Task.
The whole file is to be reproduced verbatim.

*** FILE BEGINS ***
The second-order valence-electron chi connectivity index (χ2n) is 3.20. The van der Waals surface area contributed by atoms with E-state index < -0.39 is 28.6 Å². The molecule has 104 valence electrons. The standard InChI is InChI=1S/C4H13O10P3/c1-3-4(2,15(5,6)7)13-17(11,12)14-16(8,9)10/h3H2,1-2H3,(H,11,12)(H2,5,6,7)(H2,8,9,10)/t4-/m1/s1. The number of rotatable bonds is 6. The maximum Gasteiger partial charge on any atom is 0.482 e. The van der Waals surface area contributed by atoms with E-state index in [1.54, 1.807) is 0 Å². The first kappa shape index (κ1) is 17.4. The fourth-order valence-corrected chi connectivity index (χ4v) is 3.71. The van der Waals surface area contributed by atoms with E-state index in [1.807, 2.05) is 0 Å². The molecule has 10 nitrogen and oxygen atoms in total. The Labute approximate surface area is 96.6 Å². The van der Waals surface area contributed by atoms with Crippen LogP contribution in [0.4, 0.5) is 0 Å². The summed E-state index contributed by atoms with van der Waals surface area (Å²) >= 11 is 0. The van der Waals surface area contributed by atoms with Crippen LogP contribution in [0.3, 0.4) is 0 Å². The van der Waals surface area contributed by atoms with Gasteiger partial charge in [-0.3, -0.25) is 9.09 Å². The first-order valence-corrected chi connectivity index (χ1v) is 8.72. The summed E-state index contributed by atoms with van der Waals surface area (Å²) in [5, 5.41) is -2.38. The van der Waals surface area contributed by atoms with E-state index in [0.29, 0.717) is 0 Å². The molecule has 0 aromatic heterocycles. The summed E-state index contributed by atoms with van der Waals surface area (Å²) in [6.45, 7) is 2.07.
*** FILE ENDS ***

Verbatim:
The second-order valence-electron chi connectivity index (χ2n) is 3.20. The van der Waals surface area contributed by atoms with E-state index < -0.39 is 28.6 Å². The molecule has 104 valence electrons. The standard InChI is InChI=1S/C4H13O10P3/c1-3-4(2,15(5,6)7)13-17(11,12)14-16(8,9)10/h3H2,1-2H3,(H,11,12)(H2,5,6,7)(H2,8,9,10)/t4-/m1/s1. The number of rotatable bonds is 6. The maximum Gasteiger partial charge on any atom is 0.482 e. The van der Waals surface area contributed by atoms with E-state index in [1.54, 1.807) is 0 Å². The first kappa shape index (κ1) is 17.4. The fourth-order valence-corrected chi connectivity index (χ4v) is 3.71. The van der Waals surface area contributed by atoms with E-state index in [1.807, 2.05) is 0 Å². The molecule has 10 nitrogen and oxygen atoms in total. The Labute approximate surface area is 96.6 Å². The van der Waals surface area contributed by atoms with Crippen LogP contribution in [0.4, 0.5) is 0 Å². The summed E-state index contributed by atoms with van der Waals surface area (Å²) >= 11 is 0. The van der Waals surface area contributed by atoms with Crippen LogP contribution in [0.3, 0.4) is 0 Å². The van der Waals surface area contributed by atoms with Gasteiger partial charge in [-0.3, -0.25) is 9.09 Å². The first-order valence-corrected chi connectivity index (χ1v) is 8.72. The summed E-state index contributed by atoms with van der Waals surface area (Å²) in [5, 5.41) is -2.38. The van der Waals surface area contributed by atoms with E-state index in [0.29, 0.717) is 0 Å². The molecule has 0 aromatic heterocycles. The summed E-state index contributed by atoms with van der Waals surface area (Å²) in [6.45, 7) is 2.07.